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Chapter Four – Key issues in accounting and their treatment under IFRS

• The vesting period is 3 years.
• A Black-Scholes model of the option would produce a fair value per option

of €3.

Number of options

2,000

Fair value (in total)

€6,000

Number of years during vesting period

3

Annual charge

€2,000

Note that in the example above, the vesting period is the period between option
grant date and the date when the option holder can actually exercise it (so called
vesting date).
As mentioned before many commentators reacted negatively to the idea of the
IASB reopening old wounds so it is no surprise that they would react negatively
to the IASB’s proposals.

2.2.3 How are options reflected in diluted EPS?

IAS 33 Earnings per Share states that the treasury stock method should be used
to reflect the dilutive element for stock options. The key point to note is that
under this approach options are only reflected if they are in-the-money. Out-of-
the-money or at-the-money options are not included at all. Therefore, there is
potential for ‘latent dilution’ and thus diluted EPS may fail to fully reflect the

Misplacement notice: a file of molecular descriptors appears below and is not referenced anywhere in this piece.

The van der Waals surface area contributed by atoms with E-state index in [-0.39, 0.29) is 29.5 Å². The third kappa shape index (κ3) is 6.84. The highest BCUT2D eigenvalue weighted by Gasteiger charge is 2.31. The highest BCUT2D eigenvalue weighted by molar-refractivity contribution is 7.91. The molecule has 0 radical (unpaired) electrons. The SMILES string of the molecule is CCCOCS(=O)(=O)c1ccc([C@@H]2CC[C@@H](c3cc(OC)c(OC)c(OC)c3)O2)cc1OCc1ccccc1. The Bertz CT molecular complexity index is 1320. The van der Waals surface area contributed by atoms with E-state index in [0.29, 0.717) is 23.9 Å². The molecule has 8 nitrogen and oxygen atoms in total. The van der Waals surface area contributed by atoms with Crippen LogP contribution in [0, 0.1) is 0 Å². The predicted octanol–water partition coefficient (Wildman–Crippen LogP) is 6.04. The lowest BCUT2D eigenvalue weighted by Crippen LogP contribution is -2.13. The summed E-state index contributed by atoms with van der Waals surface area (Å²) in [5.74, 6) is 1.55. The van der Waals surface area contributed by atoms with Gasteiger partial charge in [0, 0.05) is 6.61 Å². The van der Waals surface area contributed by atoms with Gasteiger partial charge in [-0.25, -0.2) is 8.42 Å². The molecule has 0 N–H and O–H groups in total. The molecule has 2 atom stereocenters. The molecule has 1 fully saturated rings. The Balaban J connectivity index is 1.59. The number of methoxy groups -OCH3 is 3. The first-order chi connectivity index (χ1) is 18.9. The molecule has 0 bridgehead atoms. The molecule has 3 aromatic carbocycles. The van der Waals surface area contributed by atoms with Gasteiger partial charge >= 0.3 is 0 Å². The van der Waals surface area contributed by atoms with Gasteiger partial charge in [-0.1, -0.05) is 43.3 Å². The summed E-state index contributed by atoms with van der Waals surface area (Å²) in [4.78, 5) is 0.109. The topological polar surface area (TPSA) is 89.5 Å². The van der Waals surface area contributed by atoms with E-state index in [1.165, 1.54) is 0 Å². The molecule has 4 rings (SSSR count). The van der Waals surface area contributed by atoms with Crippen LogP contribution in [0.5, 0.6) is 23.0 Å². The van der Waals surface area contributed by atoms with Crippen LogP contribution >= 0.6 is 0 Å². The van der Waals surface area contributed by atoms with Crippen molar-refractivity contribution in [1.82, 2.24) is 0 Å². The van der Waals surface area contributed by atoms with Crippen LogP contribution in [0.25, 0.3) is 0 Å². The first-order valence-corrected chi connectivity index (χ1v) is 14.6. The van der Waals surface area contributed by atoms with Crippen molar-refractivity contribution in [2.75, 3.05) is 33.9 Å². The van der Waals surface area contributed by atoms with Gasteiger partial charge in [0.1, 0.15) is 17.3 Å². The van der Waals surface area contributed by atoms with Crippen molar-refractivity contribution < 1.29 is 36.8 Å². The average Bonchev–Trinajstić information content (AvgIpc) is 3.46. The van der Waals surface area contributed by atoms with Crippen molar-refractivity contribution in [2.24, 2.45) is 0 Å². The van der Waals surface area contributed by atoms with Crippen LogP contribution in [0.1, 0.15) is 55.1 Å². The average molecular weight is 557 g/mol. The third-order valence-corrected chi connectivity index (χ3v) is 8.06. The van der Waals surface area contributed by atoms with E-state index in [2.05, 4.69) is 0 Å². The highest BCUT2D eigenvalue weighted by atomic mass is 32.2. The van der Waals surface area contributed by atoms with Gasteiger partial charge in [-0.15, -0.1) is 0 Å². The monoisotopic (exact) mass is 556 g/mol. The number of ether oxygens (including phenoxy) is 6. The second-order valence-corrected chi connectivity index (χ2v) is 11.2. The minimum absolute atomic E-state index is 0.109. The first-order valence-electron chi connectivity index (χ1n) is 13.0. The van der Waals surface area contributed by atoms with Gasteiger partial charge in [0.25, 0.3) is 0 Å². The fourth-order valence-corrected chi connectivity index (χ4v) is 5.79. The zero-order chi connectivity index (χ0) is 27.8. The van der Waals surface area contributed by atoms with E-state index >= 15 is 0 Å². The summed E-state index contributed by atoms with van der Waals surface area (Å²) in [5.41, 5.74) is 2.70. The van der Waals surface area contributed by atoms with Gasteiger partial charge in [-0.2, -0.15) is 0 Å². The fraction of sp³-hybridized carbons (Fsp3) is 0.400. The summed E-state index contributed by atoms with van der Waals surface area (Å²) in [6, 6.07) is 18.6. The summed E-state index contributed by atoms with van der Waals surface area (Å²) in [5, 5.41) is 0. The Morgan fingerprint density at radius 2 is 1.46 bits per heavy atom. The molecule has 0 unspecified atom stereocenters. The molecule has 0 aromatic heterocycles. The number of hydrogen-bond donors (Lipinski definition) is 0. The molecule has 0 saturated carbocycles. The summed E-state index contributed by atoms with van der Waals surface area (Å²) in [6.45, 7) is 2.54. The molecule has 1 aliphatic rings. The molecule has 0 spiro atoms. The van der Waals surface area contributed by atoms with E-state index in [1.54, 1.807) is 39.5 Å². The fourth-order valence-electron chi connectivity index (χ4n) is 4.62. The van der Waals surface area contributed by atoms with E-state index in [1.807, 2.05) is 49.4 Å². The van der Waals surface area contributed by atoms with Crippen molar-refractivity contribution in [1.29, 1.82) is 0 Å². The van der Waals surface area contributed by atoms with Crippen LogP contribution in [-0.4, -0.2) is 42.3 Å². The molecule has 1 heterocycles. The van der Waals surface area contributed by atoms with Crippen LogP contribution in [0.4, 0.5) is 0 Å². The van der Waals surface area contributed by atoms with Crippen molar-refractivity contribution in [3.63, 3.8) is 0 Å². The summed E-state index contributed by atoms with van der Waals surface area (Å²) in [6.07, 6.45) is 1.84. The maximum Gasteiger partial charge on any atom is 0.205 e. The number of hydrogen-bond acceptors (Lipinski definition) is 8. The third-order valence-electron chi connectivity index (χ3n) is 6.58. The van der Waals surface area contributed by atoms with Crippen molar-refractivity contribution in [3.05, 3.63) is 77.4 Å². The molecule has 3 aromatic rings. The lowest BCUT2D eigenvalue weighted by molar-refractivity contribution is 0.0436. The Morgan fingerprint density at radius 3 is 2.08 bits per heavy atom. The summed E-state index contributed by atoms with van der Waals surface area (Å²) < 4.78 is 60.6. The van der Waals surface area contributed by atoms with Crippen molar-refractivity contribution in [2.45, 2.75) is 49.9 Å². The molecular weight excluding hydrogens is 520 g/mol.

dilutive potential of stock options. Given this, it is unlikely that it is an acceptable
alternative to stock option expensing.

2.3 US GAAP focus

The FASB has attempted to introduce a standard that is, for all intents and
purposes, similar to IFRS 2 discussed above.

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Company valuation under IFRS

2.4 What are the implications for financial analysis?

Some years ago US companies were given a choice of approaches to stock option
expensing; intrinsic value or fair value. Most US corporates chose the intrinsic
value approach with fair value disclosures. Presumably this is based on the fact
that it would enhance EBIT when compared to the fair value approach (fair value
is always greater than intrinsic value). European companies had typically
followed an intrinsic value approach as well. By adopting this form of treatment
companies were able to ensure that they could achieve a zero compensation
charge for the stock option component of remuneration by simply issuing stock
options at the money. For example, see the extract from CISCO’s financials in